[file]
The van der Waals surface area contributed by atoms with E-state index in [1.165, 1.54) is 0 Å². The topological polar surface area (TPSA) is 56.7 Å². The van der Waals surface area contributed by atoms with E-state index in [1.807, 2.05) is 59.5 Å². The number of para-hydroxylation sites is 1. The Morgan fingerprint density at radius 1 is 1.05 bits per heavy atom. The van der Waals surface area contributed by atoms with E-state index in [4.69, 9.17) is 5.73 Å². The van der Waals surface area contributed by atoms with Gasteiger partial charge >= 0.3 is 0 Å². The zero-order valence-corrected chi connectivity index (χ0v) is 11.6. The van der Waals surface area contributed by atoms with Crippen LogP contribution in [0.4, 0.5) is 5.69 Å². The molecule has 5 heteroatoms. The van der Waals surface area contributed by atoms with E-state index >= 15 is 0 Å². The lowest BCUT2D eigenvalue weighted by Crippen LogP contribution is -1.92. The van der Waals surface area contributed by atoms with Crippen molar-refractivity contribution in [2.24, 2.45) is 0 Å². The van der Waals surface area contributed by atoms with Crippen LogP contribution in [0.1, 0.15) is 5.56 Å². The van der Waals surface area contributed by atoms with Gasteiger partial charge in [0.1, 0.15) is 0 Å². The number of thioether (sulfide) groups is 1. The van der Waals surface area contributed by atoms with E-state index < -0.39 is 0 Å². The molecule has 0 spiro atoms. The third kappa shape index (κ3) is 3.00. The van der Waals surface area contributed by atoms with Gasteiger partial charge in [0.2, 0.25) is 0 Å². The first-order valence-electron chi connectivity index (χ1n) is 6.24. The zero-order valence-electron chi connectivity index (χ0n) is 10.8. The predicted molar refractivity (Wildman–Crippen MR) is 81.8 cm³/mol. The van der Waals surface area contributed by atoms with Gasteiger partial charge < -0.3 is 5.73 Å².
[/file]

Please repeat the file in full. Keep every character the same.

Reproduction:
The van der Waals surface area contributed by atoms with E-state index in [1.165, 1.54) is 0 Å². The topological polar surface area (TPSA) is 56.7 Å². The van der Waals surface area contributed by atoms with E-state index in [1.807, 2.05) is 59.5 Å². The number of para-hydroxylation sites is 1. The Morgan fingerprint density at radius 1 is 1.05 bits per heavy atom. The van der Waals surface area contributed by atoms with E-state index in [4.69, 9.17) is 5.73 Å². The van der Waals surface area contributed by atoms with Gasteiger partial charge >= 0.3 is 0 Å². The zero-order valence-corrected chi connectivity index (χ0v) is 11.6. The van der Waals surface area contributed by atoms with Crippen LogP contribution in [0.4, 0.5) is 5.69 Å². The molecule has 5 heteroatoms. The van der Waals surface area contributed by atoms with E-state index >= 15 is 0 Å². The lowest BCUT2D eigenvalue weighted by Crippen LogP contribution is -1.92. The van der Waals surface area contributed by atoms with Crippen molar-refractivity contribution in [2.24, 2.45) is 0 Å². The van der Waals surface area contributed by atoms with Crippen LogP contribution in [0.1, 0.15) is 5.56 Å². The van der Waals surface area contributed by atoms with Gasteiger partial charge in [0.1, 0.15) is 0 Å². The number of thioether (sulfide) groups is 1. The van der Waals surface area contributed by atoms with E-state index < -0.39 is 0 Å². The molecule has 0 spiro atoms. The third kappa shape index (κ3) is 3.00. The van der Waals surface area contributed by atoms with Gasteiger partial charge in [0.2, 0.25) is 0 Å². The first-order valence-electron chi connectivity index (χ1n) is 6.24. The zero-order valence-electron chi connectivity index (χ0n) is 10.8. The predicted molar refractivity (Wildman–Crippen MR) is 81.8 cm³/mol. The van der Waals surface area contributed by atoms with Gasteiger partial charge < -0.3 is 5.73 Å².